By Naomi Smith, Best for Britain CEO
Follow on Twitter at @Pimlicat
As Britain enters the penultimate round of negotiations with Europe next week, it's clear that politics via Parliament Square will no longer work for those fighting to stay close to our continental neighbours.
The pessimist complains about the wind; the optimist expects it to change; the realist adjusts the sails.
Best for Britain was conceived to stop Brexit but, in the aftermath of last year’s General Election, it was clear that despite British support for Europe having risen, the winds of change were not blowing in our favour.
At our most pessimistic, we blamed an unfair voting system; more often, optimistically, we cheered the fact that a majority of voters had backed pro-European parties and polls showed a clear lead for staying in; but the reality was that, come January 31st, Brexit was a done deal, and our hopes of remaining in the EU, dashed.
It wasn’t enough for us to keep complaining that Brexit should be abandoned, nor to expect some miraculous volte-face from a pro-Brexit Government that had won by a landslide. No, it was time to adjust our sails.
During this period of reflection, COVID-19 hit. The ensuing crisis has told us many things about ourselves and the world we live in. The EU has struggled to respond to all the problems created by coronavirus, but it has also undertaken Herculean efforts to ensure the cheap delivery of personal protective equipment and other vital medical products across the continent.
The EU represents more than an economic alliance. It stands for equal rights, for freedom of movement, for peace between neighbours, for benefits that have been hard won and should not be given up easily.
So, no, we don't believe the country wants to rid itself of everything relating to Europe. A sensible middle ground can be found. Reports suggest Britain could face a fall in output of up to 35 per cent in the second quarter of 2020, making it more important than ever that we pay attention to the concerns of businesses.
We will be calling for an extension to the December 31st transition deadline, in light of the chaos we currently see and the danger of a double whammy that leaving the Single Market and Customs Union would cause at a time of economic recovery.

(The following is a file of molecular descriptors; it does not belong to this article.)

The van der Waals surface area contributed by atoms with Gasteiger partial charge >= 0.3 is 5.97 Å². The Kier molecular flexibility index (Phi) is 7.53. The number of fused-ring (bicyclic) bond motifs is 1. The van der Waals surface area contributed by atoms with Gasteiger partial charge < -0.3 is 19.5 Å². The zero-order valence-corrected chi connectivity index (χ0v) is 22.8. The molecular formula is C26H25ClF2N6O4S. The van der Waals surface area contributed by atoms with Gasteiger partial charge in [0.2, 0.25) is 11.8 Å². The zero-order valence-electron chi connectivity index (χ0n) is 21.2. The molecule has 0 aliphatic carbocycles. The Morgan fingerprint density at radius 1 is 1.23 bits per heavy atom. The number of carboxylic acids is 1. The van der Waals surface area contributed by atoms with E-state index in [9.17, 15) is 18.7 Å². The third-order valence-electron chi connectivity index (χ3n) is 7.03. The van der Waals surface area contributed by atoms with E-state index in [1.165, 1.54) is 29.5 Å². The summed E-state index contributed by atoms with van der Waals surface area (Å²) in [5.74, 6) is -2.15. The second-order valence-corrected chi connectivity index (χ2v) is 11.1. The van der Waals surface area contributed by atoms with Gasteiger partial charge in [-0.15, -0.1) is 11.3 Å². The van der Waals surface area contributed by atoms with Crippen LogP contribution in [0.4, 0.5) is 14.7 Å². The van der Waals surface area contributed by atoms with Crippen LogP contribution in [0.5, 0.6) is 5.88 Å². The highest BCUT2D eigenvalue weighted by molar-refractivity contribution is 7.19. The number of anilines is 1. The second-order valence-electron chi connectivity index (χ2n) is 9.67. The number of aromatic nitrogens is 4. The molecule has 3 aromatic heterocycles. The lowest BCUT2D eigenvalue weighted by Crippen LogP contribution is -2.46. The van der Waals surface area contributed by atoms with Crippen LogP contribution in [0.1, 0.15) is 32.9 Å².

And we will also make the case for continued participation of Europe-wide schemes that provide value to the UK, particularly where they relate to security and crisis-response, and a fair alternative to points-based immigration.
But by accepting Brexit has happened, not trying to rejoin, we can begin to have sensible, forward thinking, policy discussions. After three years of fighting, followed by an unprecedented pandemic, nobody wants to conduct politics via Parliament Square any more.
We can bring a lot to these policy discussions too. Best for Britain’s great strength is its three pillars.
The first is our remarkable supporter base, whose enthusiasm, generosity and relentless determination has never wavered, and who provide us with invaluable local-level insight as well.
Second, we are evidence-based and data-driven. It’s not that we are unemotional, but we do base our work on hard facts. As the last election approached, for example, our figures clearly and more accurately than other polls, predicted Boris Johnson’s landslide victory. We have already commissioned polling on a range of topics this year and recently showed that two-thirds of the public support an extension to the transition period. We will continue this work measuring public opinion ahead of negotiations resuming next week.
Third, we have become extremely experienced at building trusted connections with politicians from all the major parties. Our data and insight is highly valued in Westminster and we are in regular contact with MPs, peers and others in the political hinterland.
We are also working with trade organisations and other specialist groups to provide information to legislators so they may make evidence based decisions. And we are reaching out to work with people whose views on internationalism we may disagree with but to whom we can offer insight.
Rather than freezing out Conservative politicians from our data, we have opened it up to them. In order to change the government's policy, and ultimately secure the best arrangements for businesses and communities, we need to be having this dialogue.
Our approach is pragmatic, realistic and collaborative; it recognises that Brexit took place in January, and also that Britain will benefit greatly by staying close to its continental cousins.
Yes, the winds have changed, and we have tacked accordingly. But our route still keeps us close to Europe.
CEO, Best for Britain
Follow me on Twitter at @Pimlicat